God doesn’t usually show up on cue or in the way we’ve planned for God to show up.  Perhaps God shows up when we’ve gone back to our lives.  God tends to show up not where the beckoning is loudest but where the need is greatest.  God comes when our questions are so overwhelming that we begin to doubt and gives the Divine a face and a name.  God comes when the world is not prepared, when the world, mired in oppression and poverty and greed, has not yet gotten around to cleaning itself up and making itself presentable, when the world has made no room and so God makes a home in a place that we assumed was downright godforsaken and bathes it in light.  God comes into our darkness and illumines our way.  God comes in mystery not to confuse us or make it harder to believe but to give us a taste of the transcendent mystery and amazing miracle that is part of us all.  God will come when and where and in the way that God will come.  And more than likely it will be outside of the box we’ve built for God.  When you realize that you do not know, it is there that you will finally see Emmanuel, the God who has been with us the whole time.  Rainer Maria Rilke said to “have patience with everything unresolved in your heart and try to love the questions themselves.  The point is, to live everything.  Live the questions now.  Perhaps, then, someday far in the future, you will gradually, without even noticing it, live your way into the answer.”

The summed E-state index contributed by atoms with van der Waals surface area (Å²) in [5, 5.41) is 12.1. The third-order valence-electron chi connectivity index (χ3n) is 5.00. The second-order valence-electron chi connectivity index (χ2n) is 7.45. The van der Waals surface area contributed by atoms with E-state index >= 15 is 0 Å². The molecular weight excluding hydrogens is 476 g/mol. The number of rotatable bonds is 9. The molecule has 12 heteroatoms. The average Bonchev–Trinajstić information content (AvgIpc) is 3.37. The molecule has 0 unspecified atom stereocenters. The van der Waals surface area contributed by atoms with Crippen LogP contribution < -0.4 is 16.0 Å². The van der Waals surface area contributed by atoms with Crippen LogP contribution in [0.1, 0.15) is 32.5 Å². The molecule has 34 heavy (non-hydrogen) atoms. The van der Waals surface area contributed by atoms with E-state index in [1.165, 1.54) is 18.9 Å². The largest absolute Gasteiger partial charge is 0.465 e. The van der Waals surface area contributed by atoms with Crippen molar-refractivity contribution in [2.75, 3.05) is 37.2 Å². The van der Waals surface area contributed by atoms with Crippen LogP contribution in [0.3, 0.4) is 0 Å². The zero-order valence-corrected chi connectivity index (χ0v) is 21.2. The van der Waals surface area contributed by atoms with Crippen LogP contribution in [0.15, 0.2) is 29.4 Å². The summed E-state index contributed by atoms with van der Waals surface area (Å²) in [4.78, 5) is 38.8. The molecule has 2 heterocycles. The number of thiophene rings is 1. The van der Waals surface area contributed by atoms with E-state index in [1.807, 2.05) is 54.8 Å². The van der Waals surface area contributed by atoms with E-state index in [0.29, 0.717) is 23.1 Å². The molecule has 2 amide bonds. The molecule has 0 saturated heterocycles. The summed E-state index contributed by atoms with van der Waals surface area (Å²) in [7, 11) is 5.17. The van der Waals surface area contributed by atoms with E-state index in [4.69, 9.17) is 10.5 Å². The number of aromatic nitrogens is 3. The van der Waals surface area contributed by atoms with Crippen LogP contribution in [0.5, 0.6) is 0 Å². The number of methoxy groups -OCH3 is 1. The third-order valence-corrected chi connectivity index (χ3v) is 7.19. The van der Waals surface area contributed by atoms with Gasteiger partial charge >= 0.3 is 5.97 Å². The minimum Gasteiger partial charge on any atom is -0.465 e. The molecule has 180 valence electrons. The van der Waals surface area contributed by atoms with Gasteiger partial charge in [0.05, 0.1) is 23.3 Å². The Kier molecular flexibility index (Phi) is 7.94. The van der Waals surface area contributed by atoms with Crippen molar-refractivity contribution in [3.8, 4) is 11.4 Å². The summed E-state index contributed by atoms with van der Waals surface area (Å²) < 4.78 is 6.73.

Mary and Joseph are close to Bethlehem.  The roads are getting busier and the dust is making it harder to see.  It’s like traveling in darkness.  They are tired.  It would be nice to have a soft bed.  And they do not know what is up ahead.  They do not know what the future holds.  Let it be according to your Word!

And ye, beneath life’s crushing load, Whose forms are bending low,
Who toil along the climbing way with painful steps and slow,
Look now! for glad and golden hours come swiftly on the wing:
O rest beside the weary road, and hear the angels sing.

(Edmund H. Sears, 1849)
         On this day before Christmas Eve, give yourself the gift of mystery.  Let go of your preconceptions (and even your regrets!) about what Christmas holds and what you’ve planned Christmas to be and hear the angels sing!

Putting On Shoes